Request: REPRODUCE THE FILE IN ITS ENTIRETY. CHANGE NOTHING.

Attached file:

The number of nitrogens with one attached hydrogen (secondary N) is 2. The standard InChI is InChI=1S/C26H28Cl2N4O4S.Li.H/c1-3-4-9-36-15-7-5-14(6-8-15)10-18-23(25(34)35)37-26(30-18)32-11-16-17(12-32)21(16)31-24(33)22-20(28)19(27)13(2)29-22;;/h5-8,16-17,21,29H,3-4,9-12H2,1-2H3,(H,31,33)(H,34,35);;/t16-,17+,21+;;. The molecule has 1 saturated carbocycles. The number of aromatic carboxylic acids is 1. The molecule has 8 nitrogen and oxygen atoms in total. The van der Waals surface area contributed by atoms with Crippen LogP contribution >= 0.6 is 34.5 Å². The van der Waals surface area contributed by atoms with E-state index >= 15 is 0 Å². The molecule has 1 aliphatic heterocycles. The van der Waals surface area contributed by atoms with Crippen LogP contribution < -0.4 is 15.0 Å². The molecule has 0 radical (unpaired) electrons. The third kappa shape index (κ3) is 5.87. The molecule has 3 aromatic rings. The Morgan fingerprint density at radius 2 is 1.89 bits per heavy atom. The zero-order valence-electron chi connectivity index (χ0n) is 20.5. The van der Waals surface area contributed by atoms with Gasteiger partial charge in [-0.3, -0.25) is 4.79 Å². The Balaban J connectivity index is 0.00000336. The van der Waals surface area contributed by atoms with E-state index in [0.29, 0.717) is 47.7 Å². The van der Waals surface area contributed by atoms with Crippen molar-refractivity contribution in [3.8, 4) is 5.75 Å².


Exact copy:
The number of nitrogens with one attached hydrogen (secondary N) is 2. The standard InChI is InChI=1S/C26H28Cl2N4O4S.Li.H/c1-3-4-9-36-15-7-5-14(6-8-15)10-18-23(25(34)35)37-26(30-18)32-11-16-17(12-32)21(16)31-24(33)22-20(28)19(27)13(2)29-22;;/h5-8,16-17,21,29H,3-4,9-12H2,1-2H3,(H,31,33)(H,34,35);;/t16-,17+,21+;;. The molecule has 1 saturated carbocycles. The number of aromatic carboxylic acids is 1. The molecule has 8 nitrogen and oxygen atoms in total. The van der Waals surface area contributed by atoms with Crippen LogP contribution >= 0.6 is 34.5 Å². The van der Waals surface area contributed by atoms with E-state index >= 15 is 0 Å². The molecule has 1 aliphatic heterocycles. The van der Waals surface area contributed by atoms with Crippen LogP contribution < -0.4 is 15.0 Å². The molecule has 0 radical (unpaired) electrons. The third kappa shape index (κ3) is 5.87. The molecule has 3 aromatic rings. The Morgan fingerprint density at radius 2 is 1.89 bits per heavy atom. The zero-order valence-electron chi connectivity index (χ0n) is 20.5. The van der Waals surface area contributed by atoms with Gasteiger partial charge in [-0.3, -0.25) is 4.79 Å². The Balaban J connectivity index is 0.00000336. The van der Waals surface area contributed by atoms with E-state index in [0.29, 0.717) is 47.7 Å². The van der Waals surface area contributed by atoms with Crippen molar-refractivity contribution in [3.8, 4) is 5.75 Å².